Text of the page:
Pegvaliase is not an easy drug for PKU patients to tolerate. Almost every patient injected with the drug suffers from hypersensitivity reactions, which forced Biomarin into a prolonged clinical development program to come up with better, safer dosing procedures. As such, the safety profile from the phase III study will be important to watch.
The market potential for pegvaliase is also up for debate. Biomarin says peak commercial sales could reach $1 billion. Investors I spoke with are more cautious. Daily injections are not something PKU patients are accustomed to dealing with, particularly if the shots are not well tolerated. Uptake of pegvaliase will depend on the amount of Phe lowering and the extent to which the drug improves neurocognitive function.
Tobias F. asks, "I was surprised by the Celldex failure and was hoping you could offer some tips on how to avoid a situation like this in the future. Thank you."
I didn't predict the outright success of the Rintega phase III study but I was certainly bullish on Celldex largely because I, like you, believed Rintega had a decent shot at success in the front-line glioblastoma phase III study. And like you, I was wrong.
I'm not surprised by the premature stop to the Rintega study because failure in biotech happens. You have to plan for it.
I was surprised, however, at the drug's total lack of efficacy. Not to get too jargony on you, but the reported overall survival hazard ratio of 0.99 at the second interim analysis means Rintega had essentially no beneficial effect at all compared to the control arm.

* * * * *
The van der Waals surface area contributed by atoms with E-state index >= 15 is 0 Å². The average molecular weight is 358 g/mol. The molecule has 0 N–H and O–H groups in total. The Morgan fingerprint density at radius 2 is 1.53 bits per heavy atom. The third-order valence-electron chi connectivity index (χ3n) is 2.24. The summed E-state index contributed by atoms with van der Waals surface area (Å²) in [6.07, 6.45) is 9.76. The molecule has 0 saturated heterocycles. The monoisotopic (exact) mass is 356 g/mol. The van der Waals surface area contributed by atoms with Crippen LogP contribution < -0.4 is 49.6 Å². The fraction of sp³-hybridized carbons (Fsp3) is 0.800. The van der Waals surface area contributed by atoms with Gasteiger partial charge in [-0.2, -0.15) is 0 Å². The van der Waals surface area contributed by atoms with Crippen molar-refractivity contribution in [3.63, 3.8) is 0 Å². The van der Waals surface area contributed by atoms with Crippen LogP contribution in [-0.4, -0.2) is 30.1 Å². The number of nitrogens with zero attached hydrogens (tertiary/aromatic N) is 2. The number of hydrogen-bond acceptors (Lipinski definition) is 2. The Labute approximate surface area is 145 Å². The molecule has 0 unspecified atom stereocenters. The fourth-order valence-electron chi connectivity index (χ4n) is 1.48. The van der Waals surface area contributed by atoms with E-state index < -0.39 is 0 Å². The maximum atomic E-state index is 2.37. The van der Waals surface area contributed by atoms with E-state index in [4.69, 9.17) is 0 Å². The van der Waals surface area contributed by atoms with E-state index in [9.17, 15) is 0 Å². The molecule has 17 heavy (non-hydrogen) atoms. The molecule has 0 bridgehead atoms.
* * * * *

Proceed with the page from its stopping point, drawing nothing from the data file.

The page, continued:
It's often the case that an experimental cancer drug prolongs survival but not enough to reach statistical significance in a randomized clinical trial. Celldex's Rintega, on the other hand, was a complete whiff.
Investors choosing to buy and hold speculative biotech stocks as the companies go into binary events like phase III clinical trials can never protect themselves 100% against blow-ups. But the Rintega failure is a good reminder that using historical survival data to predict the outcome of an experimental drug and clinical trial is often no better than just throwing darts blindfolded.
Celldex conducted multiple phase II studies of Rintega in front-line glioblastoma patients which generally showed overall median survival in the range of 21 to 24 months. None of these studies included a control arm, so Celldex relied on data from a previously conducted study which showed similar, or "matched," patients showing overall survival in the range of 14 to 16 months, depending on how the historical comparisons were made.